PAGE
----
Why did Andrew Hudgins choose to write about Sidney Lanier in After the Lost War: A Narrative?
Andrew Hudgins, using the voice of the long-dead Civil War solider (musician, teacher, lawyer, etc.) Lanier, wrote After the Lost Ware: A Narrative. He may have chosen to write about Sidney Lanier specifically because of his connections to the South, especially Alabama—this detail may have sparked a connection (on Hudgins' part) between the two.
[Hudgins] book, After the Lost War: A Narrative (1988), explores the post-bellum South entirely through poet Sidney Lanier's voice, following the Confederate soldier and poet from the first years of the war to [Lanier's] death.
Though Lanier was born in Macon, Georgia, he is still strongly associated with Alabama. Lanier was a poet, writer and musician; he fought during the Civil War for the South; and, died at forty, never completely recovering from his war wounds—suffering from tuberculosis which he contracted while in a Union prison where he spent five months after being captured.
After the war, Lanier moved to Alabama where he was a principal at a school, played music for a church there, and even studied for and passed the Alabama bar. He moved back to Georgia, passed the bar there and practiced, and moved again to Maryland, performing as a first-seat flutist, and teaching literature at John Hopkins University.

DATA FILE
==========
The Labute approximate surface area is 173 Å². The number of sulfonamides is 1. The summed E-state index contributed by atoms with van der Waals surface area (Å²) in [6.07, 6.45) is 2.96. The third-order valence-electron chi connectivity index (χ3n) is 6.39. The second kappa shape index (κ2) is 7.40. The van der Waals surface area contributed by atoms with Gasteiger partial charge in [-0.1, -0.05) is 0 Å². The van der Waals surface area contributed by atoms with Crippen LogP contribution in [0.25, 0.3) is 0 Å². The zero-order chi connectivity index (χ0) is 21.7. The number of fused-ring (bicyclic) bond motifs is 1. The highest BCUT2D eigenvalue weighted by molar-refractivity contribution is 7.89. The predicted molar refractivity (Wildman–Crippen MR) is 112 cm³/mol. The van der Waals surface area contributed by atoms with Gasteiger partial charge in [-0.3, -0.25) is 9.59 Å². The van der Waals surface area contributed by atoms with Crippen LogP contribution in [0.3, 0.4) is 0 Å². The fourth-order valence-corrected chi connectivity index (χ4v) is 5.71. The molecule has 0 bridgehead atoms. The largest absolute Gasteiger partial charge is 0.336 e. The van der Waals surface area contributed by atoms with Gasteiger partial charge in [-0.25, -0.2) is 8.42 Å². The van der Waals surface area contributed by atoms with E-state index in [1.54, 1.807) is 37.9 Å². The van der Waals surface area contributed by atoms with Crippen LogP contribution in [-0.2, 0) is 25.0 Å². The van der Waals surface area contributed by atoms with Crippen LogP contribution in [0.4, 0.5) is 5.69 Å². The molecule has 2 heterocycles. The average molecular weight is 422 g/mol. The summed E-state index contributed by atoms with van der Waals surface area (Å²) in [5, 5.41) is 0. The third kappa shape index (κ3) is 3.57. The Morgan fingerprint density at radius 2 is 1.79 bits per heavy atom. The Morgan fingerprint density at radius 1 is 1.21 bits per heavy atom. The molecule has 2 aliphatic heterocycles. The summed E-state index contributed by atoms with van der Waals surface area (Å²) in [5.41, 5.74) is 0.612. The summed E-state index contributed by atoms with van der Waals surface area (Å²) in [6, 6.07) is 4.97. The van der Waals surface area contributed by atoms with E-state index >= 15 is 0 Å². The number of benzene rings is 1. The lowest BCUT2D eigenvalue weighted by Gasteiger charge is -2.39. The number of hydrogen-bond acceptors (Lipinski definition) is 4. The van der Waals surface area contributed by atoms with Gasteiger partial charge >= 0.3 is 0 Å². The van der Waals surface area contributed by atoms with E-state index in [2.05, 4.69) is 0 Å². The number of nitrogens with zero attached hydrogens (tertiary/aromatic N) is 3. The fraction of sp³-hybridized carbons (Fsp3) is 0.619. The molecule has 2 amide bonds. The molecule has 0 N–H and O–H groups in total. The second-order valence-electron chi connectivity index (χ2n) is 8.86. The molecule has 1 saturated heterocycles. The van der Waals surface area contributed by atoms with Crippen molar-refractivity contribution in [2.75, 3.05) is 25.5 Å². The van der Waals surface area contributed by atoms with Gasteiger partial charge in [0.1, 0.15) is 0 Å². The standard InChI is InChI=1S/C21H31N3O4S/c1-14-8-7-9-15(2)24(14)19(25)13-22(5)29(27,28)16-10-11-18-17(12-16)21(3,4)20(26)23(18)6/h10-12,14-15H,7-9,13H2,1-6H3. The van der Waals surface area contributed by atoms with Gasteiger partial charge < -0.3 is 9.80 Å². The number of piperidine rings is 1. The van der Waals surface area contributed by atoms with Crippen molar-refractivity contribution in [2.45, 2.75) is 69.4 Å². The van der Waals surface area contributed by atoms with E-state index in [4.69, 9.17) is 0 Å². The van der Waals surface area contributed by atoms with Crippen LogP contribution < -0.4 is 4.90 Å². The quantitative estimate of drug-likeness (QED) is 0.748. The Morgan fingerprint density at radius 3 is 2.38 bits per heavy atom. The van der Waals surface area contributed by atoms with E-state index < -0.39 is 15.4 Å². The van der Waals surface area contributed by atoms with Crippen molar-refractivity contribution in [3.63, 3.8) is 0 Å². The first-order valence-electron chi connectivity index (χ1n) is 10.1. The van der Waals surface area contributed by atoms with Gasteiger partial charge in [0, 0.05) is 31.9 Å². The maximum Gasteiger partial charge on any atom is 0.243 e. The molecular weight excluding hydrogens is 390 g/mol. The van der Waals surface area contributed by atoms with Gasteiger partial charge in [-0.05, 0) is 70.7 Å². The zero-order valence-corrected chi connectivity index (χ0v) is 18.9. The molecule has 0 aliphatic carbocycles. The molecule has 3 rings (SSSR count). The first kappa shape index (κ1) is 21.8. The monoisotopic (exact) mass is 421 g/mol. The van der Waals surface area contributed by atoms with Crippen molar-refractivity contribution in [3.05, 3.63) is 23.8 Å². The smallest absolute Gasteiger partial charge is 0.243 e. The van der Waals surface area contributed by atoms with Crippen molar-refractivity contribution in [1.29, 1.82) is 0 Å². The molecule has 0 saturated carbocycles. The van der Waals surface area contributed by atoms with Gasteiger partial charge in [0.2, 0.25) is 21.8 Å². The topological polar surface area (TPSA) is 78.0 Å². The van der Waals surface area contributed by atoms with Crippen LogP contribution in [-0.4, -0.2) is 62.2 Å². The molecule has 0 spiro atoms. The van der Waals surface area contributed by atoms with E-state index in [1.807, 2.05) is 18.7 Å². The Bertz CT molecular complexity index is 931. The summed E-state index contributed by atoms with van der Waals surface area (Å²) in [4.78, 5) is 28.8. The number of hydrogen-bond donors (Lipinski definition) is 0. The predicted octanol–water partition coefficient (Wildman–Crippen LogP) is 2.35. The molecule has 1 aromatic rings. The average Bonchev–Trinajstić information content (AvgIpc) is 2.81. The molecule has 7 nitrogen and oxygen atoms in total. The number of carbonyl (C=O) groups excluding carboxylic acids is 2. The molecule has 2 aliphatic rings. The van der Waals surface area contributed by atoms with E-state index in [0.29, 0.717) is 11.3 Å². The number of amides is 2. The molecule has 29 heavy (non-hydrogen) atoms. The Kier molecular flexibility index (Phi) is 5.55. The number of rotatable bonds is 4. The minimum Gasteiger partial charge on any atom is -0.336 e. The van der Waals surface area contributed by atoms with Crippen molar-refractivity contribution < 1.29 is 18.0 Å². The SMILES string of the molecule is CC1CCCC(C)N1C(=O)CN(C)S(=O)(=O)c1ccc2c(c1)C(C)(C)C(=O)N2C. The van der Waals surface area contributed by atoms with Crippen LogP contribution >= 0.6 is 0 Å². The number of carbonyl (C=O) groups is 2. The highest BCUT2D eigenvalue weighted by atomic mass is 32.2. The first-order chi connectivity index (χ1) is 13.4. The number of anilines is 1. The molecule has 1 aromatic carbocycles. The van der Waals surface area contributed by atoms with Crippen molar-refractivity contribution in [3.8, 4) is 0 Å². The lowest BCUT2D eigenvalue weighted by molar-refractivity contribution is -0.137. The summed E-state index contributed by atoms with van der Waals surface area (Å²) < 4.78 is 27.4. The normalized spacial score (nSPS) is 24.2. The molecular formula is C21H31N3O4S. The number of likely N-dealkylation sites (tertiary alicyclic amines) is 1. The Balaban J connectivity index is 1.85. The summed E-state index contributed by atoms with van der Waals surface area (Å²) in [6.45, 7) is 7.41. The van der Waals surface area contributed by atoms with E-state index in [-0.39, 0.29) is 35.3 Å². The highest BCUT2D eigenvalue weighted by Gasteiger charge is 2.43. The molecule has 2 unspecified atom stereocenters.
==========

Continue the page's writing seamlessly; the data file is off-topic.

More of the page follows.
Andrew Hudgins is described as a poet who writes in the tone of the South:
is a critically acclaimed poet whose work is permeated with the images, diction, and motifs of the South in general and especially Alabama...
Ironically, Hudgins graduated from Sidney Lanier High School before turning to undergraduate studies. The beauty and/or genius of the books is the essence of its protagonist that Hudgins is able to capture.
After the Lost War: A Narrative...documents the life of poet/musician Sidney Lanier, who fought for the Confederate Army before working professionally as a musician...There is absolutely no reason that this book could not have been written and published in 1919, or 1909, or 1899 (it actually came out in 1988.) Hudgins is both conserving a bygone era and conserving a specific character that dwelt in this landscape. It is a fractured, war-torn, bitter landscape, that nonetheless offers much in the way of sensual richness.
Hudgins grew up around the persona of Sidney Lanier, who is considered an Alabaman by many. Hudgins went to a school named for him, and it is perhaps at this time that Hudgins becme interested in this man. When he writes the "Narrative," his purpose is to catch the essence of Lanier—who lived during the Civil War. Other than traveling through time, Hudgins seems to have felt a connection with Lanier and used Lanier's voice and experiences to paint a picture of life in the South. The kinship he felt with this Confederate solider may well have created a bond across the years: Lanier's voice enabled Hudgins to write about things in which he was interested—things of the past. And perhaps in Lanier's history, he found himself most at home.